Mimi Ensley
Search for other papers by Mimi Ensley in
Current site
Google Scholar
Palimpsests and gaps
in Difficult pasts
Abstract only
Log-in for full text

I conclude with a summary of what has been learned in this book by focusing on a final case study of the 1517 copy of Robert the Devil housed in the British Library. I then return to the idea of the palimpsest, assessing what has been gained through this attempt to find narratives that do not rely on erasure. I follow Sarah Dillon in finding value in the term ‘palimpsestuous’ as a means of moving the palimpsest metaphor beyond the idea of destruction. Overall, then, Difficult pasts suggests ‘palimpsestuous’ codicological metaphors for describing the place of the medieval within the post-Reformation world. It urges us to consider what remained, rather than what was lost, after the events of the Protestant Reformation in England. And it argues that books – and in particular romance books – continue to provide a special material site at which to explore notions of historiographic presence, distance, continuity and change over time.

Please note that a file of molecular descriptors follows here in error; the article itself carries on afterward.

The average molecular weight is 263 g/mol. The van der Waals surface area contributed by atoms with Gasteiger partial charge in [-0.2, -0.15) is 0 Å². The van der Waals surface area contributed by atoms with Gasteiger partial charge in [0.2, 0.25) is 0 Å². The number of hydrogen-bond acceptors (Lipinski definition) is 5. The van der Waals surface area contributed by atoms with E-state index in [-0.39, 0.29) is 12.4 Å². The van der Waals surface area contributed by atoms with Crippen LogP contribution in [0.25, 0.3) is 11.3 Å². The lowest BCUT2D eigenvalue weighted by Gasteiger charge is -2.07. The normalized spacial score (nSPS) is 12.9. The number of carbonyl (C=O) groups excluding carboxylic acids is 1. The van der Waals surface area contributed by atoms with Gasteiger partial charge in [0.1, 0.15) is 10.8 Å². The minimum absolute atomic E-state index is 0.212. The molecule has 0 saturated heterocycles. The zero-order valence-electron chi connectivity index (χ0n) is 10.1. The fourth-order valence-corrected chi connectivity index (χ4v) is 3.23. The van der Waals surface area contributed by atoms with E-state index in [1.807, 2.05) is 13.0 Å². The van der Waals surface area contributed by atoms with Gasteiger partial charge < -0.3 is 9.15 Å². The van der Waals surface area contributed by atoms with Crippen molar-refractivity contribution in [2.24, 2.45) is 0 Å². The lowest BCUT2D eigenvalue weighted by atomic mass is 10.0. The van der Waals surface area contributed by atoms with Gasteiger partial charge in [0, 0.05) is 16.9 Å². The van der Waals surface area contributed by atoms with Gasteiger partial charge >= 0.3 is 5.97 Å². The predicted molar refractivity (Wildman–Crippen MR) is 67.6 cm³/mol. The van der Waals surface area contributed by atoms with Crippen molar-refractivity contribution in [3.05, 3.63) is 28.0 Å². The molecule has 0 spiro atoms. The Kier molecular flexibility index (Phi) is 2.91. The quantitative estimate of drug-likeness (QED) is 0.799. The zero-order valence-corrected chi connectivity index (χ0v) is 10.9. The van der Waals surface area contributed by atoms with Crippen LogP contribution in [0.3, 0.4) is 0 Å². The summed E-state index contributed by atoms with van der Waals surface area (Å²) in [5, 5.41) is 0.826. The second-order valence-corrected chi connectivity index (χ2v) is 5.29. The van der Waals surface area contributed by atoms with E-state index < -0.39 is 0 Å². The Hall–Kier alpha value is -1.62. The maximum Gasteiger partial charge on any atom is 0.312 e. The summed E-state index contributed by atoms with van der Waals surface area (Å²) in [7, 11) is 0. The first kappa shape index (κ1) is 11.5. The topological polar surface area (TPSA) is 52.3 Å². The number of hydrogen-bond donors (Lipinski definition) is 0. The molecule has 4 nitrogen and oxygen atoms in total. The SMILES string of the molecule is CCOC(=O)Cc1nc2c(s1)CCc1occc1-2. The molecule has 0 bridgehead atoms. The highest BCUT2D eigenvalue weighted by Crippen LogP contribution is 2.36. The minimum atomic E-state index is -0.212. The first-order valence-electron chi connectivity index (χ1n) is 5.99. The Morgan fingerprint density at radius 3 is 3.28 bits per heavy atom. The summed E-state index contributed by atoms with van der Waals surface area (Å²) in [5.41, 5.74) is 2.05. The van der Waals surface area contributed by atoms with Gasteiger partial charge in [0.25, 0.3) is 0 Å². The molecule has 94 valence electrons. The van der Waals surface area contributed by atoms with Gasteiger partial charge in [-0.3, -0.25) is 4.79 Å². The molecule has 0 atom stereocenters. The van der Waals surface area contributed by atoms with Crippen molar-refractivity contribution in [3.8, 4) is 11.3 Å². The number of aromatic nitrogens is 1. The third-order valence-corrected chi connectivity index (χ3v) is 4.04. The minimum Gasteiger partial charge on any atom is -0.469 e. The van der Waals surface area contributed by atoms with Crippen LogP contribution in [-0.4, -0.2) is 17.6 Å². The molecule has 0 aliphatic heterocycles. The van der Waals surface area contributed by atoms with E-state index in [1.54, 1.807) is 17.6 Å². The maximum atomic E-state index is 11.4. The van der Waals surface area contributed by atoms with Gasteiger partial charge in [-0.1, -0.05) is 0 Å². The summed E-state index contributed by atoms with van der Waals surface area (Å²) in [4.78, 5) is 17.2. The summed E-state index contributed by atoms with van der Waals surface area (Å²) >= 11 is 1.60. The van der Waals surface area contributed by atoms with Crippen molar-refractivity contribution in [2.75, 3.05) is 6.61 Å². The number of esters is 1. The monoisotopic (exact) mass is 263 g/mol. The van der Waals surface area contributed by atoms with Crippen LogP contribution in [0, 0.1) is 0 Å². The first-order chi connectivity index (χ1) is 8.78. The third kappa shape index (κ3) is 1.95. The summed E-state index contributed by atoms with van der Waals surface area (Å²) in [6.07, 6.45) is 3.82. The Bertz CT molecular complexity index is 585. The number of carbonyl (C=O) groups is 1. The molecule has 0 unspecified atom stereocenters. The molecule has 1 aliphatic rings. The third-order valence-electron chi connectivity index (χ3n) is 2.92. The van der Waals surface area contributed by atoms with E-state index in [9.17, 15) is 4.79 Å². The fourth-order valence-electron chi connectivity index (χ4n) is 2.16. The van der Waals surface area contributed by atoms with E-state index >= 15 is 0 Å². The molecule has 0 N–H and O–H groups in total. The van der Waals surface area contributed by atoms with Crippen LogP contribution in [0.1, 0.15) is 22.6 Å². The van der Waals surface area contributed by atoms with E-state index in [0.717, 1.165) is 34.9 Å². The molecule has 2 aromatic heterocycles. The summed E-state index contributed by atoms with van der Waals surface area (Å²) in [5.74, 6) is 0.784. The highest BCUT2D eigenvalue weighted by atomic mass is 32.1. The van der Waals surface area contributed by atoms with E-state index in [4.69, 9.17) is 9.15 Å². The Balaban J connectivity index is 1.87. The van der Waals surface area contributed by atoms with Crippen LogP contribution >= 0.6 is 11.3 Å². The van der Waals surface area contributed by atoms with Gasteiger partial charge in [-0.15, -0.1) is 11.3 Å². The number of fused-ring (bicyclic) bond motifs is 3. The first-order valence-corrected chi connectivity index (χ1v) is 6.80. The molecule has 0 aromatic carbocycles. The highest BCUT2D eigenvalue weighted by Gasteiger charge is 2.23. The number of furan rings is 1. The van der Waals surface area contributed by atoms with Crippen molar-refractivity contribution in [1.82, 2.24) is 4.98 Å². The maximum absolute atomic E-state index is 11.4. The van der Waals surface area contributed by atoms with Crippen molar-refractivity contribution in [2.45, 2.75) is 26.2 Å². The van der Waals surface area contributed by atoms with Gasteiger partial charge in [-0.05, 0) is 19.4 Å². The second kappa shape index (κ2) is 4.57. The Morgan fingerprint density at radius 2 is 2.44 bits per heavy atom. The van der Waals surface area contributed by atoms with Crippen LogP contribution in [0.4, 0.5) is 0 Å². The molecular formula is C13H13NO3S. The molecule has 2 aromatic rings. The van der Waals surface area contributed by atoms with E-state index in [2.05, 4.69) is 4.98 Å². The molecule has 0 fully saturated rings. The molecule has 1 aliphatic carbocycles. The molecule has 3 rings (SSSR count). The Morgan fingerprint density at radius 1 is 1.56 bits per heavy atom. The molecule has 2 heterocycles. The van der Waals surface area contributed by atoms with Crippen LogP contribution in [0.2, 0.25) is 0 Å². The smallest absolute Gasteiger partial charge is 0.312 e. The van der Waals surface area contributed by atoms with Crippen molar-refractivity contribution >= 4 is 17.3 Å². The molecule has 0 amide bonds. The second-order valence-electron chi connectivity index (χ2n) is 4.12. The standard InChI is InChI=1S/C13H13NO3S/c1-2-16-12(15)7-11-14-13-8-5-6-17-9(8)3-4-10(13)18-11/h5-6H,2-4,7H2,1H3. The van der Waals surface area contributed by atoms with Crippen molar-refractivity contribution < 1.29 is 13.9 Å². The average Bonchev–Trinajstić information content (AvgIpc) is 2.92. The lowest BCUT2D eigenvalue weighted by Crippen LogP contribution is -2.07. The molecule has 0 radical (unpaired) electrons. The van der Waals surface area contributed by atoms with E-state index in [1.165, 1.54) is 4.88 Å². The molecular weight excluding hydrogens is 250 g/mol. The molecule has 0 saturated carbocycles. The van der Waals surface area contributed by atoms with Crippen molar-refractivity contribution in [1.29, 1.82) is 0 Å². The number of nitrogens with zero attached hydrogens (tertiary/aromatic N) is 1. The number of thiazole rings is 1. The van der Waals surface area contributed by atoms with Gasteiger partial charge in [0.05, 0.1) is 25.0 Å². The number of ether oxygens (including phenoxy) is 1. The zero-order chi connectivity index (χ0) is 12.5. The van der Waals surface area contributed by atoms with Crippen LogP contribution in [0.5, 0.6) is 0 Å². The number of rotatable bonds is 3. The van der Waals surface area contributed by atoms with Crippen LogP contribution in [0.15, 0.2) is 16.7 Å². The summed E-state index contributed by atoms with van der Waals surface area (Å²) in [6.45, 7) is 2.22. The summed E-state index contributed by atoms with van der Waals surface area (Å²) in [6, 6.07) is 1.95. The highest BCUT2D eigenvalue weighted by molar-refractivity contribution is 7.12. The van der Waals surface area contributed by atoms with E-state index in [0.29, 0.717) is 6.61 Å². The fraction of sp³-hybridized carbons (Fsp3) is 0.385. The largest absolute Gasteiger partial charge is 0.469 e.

• Collapse
  • Expand

Difficult pasts

Post-Reformation memory and the medieval romance


All Time Past Year Past 30 Days
Abstract Views 14 14 14
Full Text Views 0 0 0
PDF Downloads 0 0 0